The point is that the place is a monument. From the imposing entrance gates, via four unfinished columns quarried in the sixteenth-century reign of Spain’s emperor-king Carlos I and moved to the valley by Franco, across a long viaduct up to the basilica, its colonnaded abbey, and the cross visible from Madrid, it’s surely the most imposing piece of Fascist landscape art and architecture still in active use anywhere. Even the light fittings in the abbey entrance hall echo the Falangist symbol of a yoke and arrows.
The religiosity of the arrangement emerges when Treglown attends Saturday Mass, “a rowdy, jostling affair” with citizens – many inebriated – paying their respects to the nation’s fascist lineage. “Sunday morning was soberer but more menacing. The abbot managed to bring things under control, but only just.” Among his old troops, Franco is the only person buried in the crypt – constructed under his personal supervision by political prisoners between 1941 and 1959 – to have died of old age. He was later persuaded to include the remains of some Republicans, provided “it could be shown that they were Catholics”. Treglown deals with all this as an embarrassing triumphalist artefact, though he harbours considerable doubts that public funds should be used to enshrine such “a disgraced regime”.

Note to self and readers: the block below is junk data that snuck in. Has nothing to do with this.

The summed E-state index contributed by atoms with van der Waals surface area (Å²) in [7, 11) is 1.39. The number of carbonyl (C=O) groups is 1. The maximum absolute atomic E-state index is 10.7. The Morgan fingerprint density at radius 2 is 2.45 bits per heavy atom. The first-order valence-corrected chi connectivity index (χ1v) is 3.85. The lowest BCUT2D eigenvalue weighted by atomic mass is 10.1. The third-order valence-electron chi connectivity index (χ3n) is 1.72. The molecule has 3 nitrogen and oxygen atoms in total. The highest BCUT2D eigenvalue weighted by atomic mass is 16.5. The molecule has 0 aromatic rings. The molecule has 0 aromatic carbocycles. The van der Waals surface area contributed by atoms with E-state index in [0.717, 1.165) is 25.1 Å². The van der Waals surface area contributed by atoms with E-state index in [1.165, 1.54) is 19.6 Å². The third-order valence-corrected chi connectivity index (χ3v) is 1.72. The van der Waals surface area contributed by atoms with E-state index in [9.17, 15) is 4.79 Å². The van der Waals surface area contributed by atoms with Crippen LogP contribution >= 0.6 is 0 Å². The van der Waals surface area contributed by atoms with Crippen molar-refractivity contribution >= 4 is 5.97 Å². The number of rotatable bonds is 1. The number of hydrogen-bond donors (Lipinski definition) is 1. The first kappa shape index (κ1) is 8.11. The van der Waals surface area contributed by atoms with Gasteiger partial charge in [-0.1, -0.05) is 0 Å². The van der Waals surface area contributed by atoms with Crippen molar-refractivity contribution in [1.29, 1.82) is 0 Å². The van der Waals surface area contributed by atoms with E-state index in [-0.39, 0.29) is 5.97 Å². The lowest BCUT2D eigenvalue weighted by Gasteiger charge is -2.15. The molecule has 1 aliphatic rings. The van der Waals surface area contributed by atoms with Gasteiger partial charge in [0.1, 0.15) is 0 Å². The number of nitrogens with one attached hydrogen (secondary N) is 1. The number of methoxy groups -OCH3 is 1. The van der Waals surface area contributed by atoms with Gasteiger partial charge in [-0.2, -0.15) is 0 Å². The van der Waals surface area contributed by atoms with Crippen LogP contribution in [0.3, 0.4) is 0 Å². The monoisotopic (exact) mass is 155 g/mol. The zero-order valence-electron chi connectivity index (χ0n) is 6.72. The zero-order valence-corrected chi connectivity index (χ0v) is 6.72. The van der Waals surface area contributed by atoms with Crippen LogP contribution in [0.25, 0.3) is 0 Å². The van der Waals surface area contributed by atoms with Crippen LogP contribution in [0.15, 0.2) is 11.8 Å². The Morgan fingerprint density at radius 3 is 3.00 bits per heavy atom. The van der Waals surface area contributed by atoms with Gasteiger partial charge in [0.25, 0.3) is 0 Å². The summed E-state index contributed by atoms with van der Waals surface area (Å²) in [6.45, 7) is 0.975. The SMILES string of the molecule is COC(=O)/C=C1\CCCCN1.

The philosopher Hermann Lübbe asserted that the suppression of the Nazi past through amnesty and amnesia permitted West Germany to build its stable democracy from the 1950s onwards. For modern Spain, in the case of Franco’s own relatives,
Nothing was taken from them. Much of the success of Spain’s transition to democracy depended on a combination of realpolitik with an admirable determination not to replicate the vindictive triumphalism that had characterized the caudillo in victory. Amid a prevailing, though far from unanimous, wish to forget if not forgive, very many people who had served the former regime, from national and local politicians to soldiers and policemen, stayed in place.